In 2030 our streets will reflect our City values. Our streets will be designed to address a climate emergency by emphasizing low- or no-carbon travel. Our streets will add protection for people walking and bicycling and will be designed to prioritize an effective transit system that serves all trips. Our streets will be organized to enhance access to jobs. Though our streets will continue to serve car traffic, our future depends on our ability to increase the city’s population as projected in Minneapolis 2040 without the car traffic associated with growth. This plan does not eliminate places for people to drive, it simply rebalances space to incentivize and allow for low carbon transportation options.
To that end, there are three major metrics that we can monitor that reflect reaching our goals: mode shift, greenhouse gas reduction, and reduction in vehicle miles traveled, which emphasize the TAP’s focus on climate and equity.
Mode split measures the percentage of travelers using a particular type of transportation (walk, bike, transit, car) for a particular trip (work, school, errands). Mode split data is collected from the Metropolitan Council through the Travel Behavior Inventory, which has been collected every 10 years but will be collected more frequently moving forward. This dataset accounts for all trips taken by all people in a household.
Reflecting a reduction of car trips and an increase of walking, biking and transit trips is important to frame the strategies and actions of this plan, which is expressed as shifting modes.
All trips starting and ending in Minneapolis; mode split (2010) and mode split goal (2030)
Source: Metropolitan Council, Travel Behavior Inventory, 2019.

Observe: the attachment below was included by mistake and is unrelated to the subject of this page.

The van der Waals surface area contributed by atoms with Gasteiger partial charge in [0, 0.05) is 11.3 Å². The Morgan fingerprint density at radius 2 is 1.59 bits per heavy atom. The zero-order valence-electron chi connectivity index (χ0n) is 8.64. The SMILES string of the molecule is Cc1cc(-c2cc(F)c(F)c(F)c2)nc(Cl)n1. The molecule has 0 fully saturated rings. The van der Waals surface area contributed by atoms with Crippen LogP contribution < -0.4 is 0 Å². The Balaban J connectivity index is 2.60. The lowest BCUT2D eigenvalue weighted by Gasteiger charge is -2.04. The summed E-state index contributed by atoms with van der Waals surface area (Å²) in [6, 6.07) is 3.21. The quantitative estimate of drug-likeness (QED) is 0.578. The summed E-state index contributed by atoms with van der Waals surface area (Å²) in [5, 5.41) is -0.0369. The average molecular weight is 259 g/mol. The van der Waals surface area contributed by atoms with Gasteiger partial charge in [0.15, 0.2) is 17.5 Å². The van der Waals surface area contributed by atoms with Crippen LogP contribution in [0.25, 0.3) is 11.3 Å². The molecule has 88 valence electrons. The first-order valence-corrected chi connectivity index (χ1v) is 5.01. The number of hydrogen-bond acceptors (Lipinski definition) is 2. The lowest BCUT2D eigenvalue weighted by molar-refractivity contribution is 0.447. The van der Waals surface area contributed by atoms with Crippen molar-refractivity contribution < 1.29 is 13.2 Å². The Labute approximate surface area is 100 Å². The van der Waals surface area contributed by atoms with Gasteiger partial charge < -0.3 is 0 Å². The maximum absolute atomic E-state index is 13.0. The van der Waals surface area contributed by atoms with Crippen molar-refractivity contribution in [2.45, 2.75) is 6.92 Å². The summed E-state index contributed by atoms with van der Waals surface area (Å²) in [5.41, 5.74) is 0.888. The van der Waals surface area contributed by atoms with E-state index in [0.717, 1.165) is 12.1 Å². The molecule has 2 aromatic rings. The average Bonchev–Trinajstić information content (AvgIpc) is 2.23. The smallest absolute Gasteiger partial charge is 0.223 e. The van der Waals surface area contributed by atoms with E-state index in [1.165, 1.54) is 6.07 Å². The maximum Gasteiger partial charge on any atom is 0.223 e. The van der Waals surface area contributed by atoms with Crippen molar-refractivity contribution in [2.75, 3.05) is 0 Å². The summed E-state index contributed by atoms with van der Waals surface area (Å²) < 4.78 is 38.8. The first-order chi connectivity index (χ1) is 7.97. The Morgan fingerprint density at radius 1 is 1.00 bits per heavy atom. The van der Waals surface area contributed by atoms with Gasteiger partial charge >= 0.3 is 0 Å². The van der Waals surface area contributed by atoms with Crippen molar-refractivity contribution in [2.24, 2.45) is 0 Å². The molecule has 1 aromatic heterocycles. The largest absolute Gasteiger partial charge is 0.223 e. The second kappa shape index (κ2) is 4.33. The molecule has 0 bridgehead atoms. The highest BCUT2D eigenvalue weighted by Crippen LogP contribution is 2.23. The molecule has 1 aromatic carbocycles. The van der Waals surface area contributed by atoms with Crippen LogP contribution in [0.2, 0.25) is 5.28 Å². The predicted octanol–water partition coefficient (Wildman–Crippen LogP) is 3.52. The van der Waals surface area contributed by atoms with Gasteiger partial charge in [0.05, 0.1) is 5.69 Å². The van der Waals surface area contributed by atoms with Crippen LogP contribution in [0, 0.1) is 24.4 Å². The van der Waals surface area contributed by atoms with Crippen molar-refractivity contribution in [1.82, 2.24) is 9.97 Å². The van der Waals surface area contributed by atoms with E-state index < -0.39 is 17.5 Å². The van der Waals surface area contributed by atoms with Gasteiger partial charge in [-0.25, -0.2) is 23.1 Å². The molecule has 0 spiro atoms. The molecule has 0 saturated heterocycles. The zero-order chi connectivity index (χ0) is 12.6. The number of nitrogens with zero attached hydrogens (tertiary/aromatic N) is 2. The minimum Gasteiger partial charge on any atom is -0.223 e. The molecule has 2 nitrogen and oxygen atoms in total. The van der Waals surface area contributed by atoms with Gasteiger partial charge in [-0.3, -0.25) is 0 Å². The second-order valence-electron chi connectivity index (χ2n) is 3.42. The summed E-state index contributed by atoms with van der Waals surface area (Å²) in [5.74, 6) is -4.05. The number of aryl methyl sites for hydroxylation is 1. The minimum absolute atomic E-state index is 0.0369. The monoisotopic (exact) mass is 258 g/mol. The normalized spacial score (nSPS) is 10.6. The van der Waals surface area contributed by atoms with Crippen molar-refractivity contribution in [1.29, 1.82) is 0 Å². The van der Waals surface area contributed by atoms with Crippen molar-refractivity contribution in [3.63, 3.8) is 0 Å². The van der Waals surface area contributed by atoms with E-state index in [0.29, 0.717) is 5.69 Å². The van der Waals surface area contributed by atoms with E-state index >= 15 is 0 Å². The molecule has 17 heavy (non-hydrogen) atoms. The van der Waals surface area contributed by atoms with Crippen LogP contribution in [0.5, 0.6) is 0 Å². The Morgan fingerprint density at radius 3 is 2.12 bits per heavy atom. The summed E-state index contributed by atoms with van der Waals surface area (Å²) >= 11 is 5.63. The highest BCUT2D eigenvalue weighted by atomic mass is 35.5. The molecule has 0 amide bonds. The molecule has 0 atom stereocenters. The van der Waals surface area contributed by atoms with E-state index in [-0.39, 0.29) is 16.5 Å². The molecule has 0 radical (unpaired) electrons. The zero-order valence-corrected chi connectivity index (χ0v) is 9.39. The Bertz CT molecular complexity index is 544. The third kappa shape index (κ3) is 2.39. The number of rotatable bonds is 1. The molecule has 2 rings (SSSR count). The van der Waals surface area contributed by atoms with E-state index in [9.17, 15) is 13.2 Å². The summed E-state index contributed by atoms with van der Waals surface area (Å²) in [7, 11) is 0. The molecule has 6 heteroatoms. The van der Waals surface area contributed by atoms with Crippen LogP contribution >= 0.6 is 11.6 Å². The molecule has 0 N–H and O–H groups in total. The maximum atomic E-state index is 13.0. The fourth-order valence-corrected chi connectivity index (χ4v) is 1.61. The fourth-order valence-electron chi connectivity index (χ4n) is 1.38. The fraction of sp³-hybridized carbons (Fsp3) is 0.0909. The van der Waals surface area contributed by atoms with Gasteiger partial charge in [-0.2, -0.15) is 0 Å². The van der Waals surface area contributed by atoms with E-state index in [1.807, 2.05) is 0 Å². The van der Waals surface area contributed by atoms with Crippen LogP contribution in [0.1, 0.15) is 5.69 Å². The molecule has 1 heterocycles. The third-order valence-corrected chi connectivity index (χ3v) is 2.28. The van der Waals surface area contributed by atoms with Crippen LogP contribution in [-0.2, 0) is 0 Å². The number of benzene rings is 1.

There are six key reasons to set a 2030 mode shift goal:
We’ve set a goal of having 60% of trips taken by means other than a car – 35% by walking and biking and 25% by transit.
Reduce greenhouse gas emissions and improve air quality
Allocate space across all modes equitably
Improve quality of life related to trip time and congestion
Reduce crash impacts from large vehicles
Capture new trips from new residents in ways other than cars
Reduce costs for more residents through improved access to lower cost transportation options
2019 data shows that 68% of all trips that start or end in Minneapolis are taken by car – either individually (40%) or with other people (28%). Walking, biking, transit and school bus trips account for just under a third of all trips (32%).1
The environmental impacts of gas-powered vehicles continue to degrade the air we breathe and have negative impacts on health, environment and quality of life. The Minneapolis Climate Action Plan set a goal of 80% reduction of greenhouse gas emissions by 2050, from 2006 baseline levels. 2006 baseline was just under 5.2 million metric tons citywide from all sources; the goal is just over one million metric tons in 2050.2 Climate trends will likely require the City to take an even more aggressive stance on carbon emissions during the next 10 years, and we will update this plan to reflect future goals on carbon neutrality.